Internet TV To Outsell 3D TV: iSuppli

Jonathan Sutton

3D TV has been pushed hard by television manufacturers since the beginning of 2010 following the remarkable success of Avatar 3D at cinemas worldwide, but it should come as no surprise when a market research firm forecasts that sales of 3D TVs is to be far outstripped by sales of Internet-Enabled Televisions or IETVs (defined as television sets which boast integrated capabilities to access internet content and to support thin-client web widgets such as Yahoo Connected TV) in the coming years.

iSuppli, a leading market research and consulting firm in the electronics industry, released some figures to back up its prediction. 3DTV shipments should hit 4.2 million units this year globally, growing to 12.9 million units next year and 60.5 million units in 2014. Internet TVs, on the other hand, will reach global shipment volumes of 27.7 million units in 2010, swelling to 148.3 million by 2014 (i.e. more than double the numbers expected to be racked up by 3D TVs).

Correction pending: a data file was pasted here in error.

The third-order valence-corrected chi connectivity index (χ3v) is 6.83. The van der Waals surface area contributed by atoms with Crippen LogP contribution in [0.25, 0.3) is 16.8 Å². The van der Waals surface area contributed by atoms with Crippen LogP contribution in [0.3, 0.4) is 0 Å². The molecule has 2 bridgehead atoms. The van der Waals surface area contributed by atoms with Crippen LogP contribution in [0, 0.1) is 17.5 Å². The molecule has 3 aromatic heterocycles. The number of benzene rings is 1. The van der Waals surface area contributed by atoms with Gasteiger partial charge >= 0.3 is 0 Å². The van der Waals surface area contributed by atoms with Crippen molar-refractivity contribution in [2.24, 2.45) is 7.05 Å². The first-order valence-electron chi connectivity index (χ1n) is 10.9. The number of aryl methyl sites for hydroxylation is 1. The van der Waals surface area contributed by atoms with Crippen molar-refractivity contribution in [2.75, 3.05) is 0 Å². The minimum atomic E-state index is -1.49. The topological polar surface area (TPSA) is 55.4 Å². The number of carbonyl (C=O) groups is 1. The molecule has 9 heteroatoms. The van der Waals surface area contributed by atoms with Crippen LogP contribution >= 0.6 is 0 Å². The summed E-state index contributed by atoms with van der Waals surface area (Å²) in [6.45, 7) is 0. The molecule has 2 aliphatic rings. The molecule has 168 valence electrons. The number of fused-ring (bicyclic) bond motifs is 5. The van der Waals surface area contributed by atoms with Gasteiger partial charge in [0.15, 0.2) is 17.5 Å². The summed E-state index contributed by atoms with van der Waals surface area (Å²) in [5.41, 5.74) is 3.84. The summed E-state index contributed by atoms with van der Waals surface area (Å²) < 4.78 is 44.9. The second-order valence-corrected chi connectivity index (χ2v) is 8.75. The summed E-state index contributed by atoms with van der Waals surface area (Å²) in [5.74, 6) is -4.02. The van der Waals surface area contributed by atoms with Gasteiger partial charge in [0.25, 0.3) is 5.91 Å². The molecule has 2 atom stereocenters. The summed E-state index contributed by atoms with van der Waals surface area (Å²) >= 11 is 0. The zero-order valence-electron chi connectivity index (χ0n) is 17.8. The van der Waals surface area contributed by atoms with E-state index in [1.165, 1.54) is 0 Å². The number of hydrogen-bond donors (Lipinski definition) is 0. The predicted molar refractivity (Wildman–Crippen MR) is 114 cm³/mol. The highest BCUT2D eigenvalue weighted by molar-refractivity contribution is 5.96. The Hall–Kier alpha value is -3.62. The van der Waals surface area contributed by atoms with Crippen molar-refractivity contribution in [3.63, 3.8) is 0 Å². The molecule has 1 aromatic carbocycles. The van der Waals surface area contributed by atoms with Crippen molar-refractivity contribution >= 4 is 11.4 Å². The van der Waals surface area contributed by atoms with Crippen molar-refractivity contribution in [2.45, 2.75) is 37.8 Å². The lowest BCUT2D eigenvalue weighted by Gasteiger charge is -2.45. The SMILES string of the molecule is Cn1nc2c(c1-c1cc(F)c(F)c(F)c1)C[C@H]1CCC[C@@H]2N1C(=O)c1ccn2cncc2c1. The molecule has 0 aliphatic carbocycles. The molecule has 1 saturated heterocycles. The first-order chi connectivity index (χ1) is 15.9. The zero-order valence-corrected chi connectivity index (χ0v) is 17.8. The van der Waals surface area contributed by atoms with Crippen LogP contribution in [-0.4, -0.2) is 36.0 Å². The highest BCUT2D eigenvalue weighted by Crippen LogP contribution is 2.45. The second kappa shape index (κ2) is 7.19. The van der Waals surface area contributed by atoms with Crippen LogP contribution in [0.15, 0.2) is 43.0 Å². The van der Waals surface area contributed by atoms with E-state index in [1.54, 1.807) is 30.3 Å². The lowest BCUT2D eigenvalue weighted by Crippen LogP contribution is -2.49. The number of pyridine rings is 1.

The main cause for this is simply down to the big difference in switching costs. 3D TV displays are still stuck in the early-adopters phase, requiring a sizable premium over non-3D models to purchase, whereas more and more TV makers are incorporating Internet TV/ Web TV functionalities as standard even in some of their low-to-midrange HDTVs at no extra cost. And when potential 3DTV buyers factor in the prices of 3D glasses (if not included with the 3D TV) and 3D source devices like 3D Blu-ray players and discs, the cumulative cost to upgrade may be difficult to swallow even for serial early adopters particularly in these economically difficult times.

A conspicuous lack of 3D content, and hardware incompatibilities between competing brands are other elements that cause 3D TVs to lag behind Internet-Enabled TVs in terms of sales growth, according to Riddhi Patel, director and chief analyst in the Television Systems & Retail Services department at iSuppli. She suggested that instant gratification (users only need to plug their TVs to their internet broadband network to start accessing readily available web content) and a gush of partnership deals between TV manufacturers and content providers (which ensures an ever increasing flow of available internet content) are responsible for propelling Internet TV into the mainstream as early as this year.